To answer this I first need to compute {\mathrm{Hom}_G(\rho, \pi)} for any two distinct irreducible representations {\rho} and {\pi}. One case is easy.

Lemma 1 Let {\rho} and {\pi} be non-isomorphic irreducible representations (not necessarily finite dimensional). Then there are no nontrivial homomorphisms {\phi : \rho \rightarrow \pi}. In other words, {\mathrm{Hom}_G(\rho, \pi) = \{0\}}.

I haven’t actually told you what it means for representations to be isomorphic, but you can guess — it just means that there’s a homomorphism of {G}-representations between them which is also a bijection of the underlying vector spaces.

Proof: Let {\phi : \rho_1 \rightarrow \rho_2} be a nonzero homomorphism. We can actually prove the following stronger results.

  • If {\rho_2} is irreducible then {\phi} is surjective.
  • If {\rho_1} is irreducible then {\phi} is injective.

Exercise Prove the above two results. (Hint: show that {\text{Im } \phi} and {\ker \phi} give rise to subrepresentations.)

Combining these two results gives the lemma because {\phi} is now a bijection, and hence an isomorphism. \Box

2. Schur’s Lemma

Thus we only have to consider the case {\rho \simeq \pi}. The result which relates these is called Schur’s Lemma, but is important enough that we refer to it as a theorem.

Theorem 2 (Schur’s Lemma) Assume {k} is algebraically closed. Let {\rho} be a finite dimensional irreducible representation. Then {\mathrm{Hom}_{G} (\rho, \rho)} consists precisely of maps of the form {v \mapsto \lambda v}, where {\lambda \in k}; the only possible maps are multiplication by a scalar. In other words,

\displaystyle  \mathrm{Hom}_{G} (\rho, \rho) \simeq k

and {\dim \mathrm{Hom}_G(\rho, \rho) = 1}.

This is NOT in general true without the algebraically closed condition, as the following example shows.

Example Let {k = {\mathbb R}}, let {V = {\mathbb R}^2}, and let {G = {\mathbb Z}_3} act on {V} by rotating every {\vec x \in {\mathbb R}^2} by {120^{\circ}} around the origin, giving a representation {\rho}. Then {\rho} is a counterexample to Schur’s Lemma.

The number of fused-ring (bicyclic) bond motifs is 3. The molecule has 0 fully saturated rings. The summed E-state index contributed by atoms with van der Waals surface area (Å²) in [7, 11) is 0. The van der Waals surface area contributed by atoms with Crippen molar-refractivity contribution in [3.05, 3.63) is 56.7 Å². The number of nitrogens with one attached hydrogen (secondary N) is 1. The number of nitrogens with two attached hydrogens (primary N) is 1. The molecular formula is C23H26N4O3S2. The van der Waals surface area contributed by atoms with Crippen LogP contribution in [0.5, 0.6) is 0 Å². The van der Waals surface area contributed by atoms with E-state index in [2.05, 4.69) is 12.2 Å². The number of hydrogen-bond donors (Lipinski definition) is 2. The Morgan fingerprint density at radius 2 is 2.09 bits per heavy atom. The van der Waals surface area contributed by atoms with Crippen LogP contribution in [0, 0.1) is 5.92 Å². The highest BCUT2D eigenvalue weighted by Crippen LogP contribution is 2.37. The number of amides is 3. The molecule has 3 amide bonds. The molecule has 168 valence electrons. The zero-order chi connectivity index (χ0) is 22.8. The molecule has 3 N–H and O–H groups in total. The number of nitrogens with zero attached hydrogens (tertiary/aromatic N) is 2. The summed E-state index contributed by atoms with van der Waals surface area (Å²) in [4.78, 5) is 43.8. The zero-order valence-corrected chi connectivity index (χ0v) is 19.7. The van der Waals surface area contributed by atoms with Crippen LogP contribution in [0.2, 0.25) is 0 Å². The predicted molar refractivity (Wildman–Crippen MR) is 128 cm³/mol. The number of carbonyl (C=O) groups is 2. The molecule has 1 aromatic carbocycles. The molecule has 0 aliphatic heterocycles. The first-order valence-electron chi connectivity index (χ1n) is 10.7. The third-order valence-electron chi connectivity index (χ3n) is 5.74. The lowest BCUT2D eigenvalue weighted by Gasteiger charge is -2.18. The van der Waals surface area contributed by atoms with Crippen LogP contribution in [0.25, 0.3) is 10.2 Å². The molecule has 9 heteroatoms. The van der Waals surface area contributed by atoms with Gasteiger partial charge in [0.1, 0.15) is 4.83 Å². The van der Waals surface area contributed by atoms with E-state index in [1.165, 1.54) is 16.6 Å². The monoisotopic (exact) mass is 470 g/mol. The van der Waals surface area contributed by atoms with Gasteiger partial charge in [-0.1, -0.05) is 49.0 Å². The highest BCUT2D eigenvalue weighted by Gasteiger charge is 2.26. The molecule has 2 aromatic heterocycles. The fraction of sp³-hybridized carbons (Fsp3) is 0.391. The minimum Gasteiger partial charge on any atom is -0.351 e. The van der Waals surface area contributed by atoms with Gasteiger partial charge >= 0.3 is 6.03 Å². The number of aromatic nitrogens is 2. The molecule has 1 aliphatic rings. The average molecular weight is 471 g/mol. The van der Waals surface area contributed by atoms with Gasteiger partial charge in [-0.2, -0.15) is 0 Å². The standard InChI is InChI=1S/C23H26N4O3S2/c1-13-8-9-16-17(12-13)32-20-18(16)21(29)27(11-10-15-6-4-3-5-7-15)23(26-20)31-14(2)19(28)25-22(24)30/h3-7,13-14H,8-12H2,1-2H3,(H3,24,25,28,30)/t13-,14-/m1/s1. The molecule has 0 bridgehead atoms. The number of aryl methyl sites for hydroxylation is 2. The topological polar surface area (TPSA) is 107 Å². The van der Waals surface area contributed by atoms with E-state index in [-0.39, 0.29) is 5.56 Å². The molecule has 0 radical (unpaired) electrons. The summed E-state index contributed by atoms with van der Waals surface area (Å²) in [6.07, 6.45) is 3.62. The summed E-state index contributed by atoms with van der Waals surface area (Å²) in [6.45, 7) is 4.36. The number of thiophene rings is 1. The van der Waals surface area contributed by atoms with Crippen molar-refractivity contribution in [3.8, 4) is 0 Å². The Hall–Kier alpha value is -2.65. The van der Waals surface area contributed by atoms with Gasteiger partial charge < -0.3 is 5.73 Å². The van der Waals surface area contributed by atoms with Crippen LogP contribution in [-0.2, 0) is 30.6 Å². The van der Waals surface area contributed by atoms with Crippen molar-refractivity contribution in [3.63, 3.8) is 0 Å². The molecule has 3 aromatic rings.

Proof: This representation is clearly irreducible because the only point that it fixes is the origin, so there are no nontrivial subrepresentations.

We can regard now {\rho} as a map in {{\mathbb C}} which is multiplication by {e^{\frac{2\pi i}{3}}}. Then for any other complex number {\xi}, the map “multiplication by {\xi}” commutes with the map “multiplication by {e^{\frac{2\pi i}{3}}}”. So in fact

\displaystyle  \mathrm{Hom}_G(\rho, \rho) \simeq {\mathbb C}

which has dimension {2}. \Box

Now we can give the proof of Schur’s Lemma.

Proof: Clearly any map {v \mapsto \lambda v} respects the {G}-action.

Now consider any {T \in \mathrm{Hom}_G(\rho, \rho)}. Set {\rho = (V, \cdot_\rho)}. Here’s the key: because {k} is algebraically closed, and we’re over a finite dimensional vector space {V}, the map {T} has an eigenvalue {\lambda}. Hence by definition {V} has a subspace {V_\lambda} over which {T} is just multiplication by {\lambda}.

But then {V_\lambda} is a {G}-invariant subspace of {V}! Since {\rho} is irreducible, this can only happen if {V = V_\lambda}. That means {T} is multiplication by {\lambda} for the entire space {V}, as desired. \Box

3. Computing dimensions of homomorphisms

Since we can now compute the dimension of the {\mathrm{Hom}_G} of any two irreducible representations, we can compute the dimension of the {\mathrm{Hom}_G} for any composition of irreducibles, as follows.

Corollary 3 We have

\displaystyle  		\dim \mathrm{Hom}_G 		\left( \bigoplus_\alpha \rho_\alpha^{\oplus n_\alpha}, 		\bigoplus_\beta \rho_\beta^{\oplus m_\beta} \right) 		= \sum_{\alpha} n_\alpha m_\alpha

where the direct sums run over the isomorphism classes of irreducibles.

Proof: The {\mathrm{Hom}} just decomposes over each of the components as

\displaystyle  		\begin{aligned} 		\mathrm{Hom}_G 		\left( \bigoplus_\alpha \rho_\alpha^{\oplus n_\alpha}, 		\bigoplus_\beta \rho_\beta^{\oplus m_\beta} \right) 		&\simeq 		\bigoplus_{\alpha, \beta} 		\mathrm{Hom}_G(\rho_\alpha^{\oplus n_\alpha}, \rho_\beta^{\oplus m_\beta}) \\ 		&\simeq 		\bigoplus_{\alpha, \beta} 		\mathrm{Hom}_G(\rho_\alpha, \rho_\beta)^{\oplus n_\alpha m_\alpha}. 		\end{aligned}

Here we’re using the fact that {\mathrm{Hom}_G(\rho_1 \oplus \rho_2, \rho) = \mathrm{Hom}_G(\rho_1, \rho) \oplus \mathrm{Hom}_G(\rho_2, \rho)} (obvious) and its analog. The claim follows from our lemmas now. \Box

As a special case of this, we can quickly derive the following.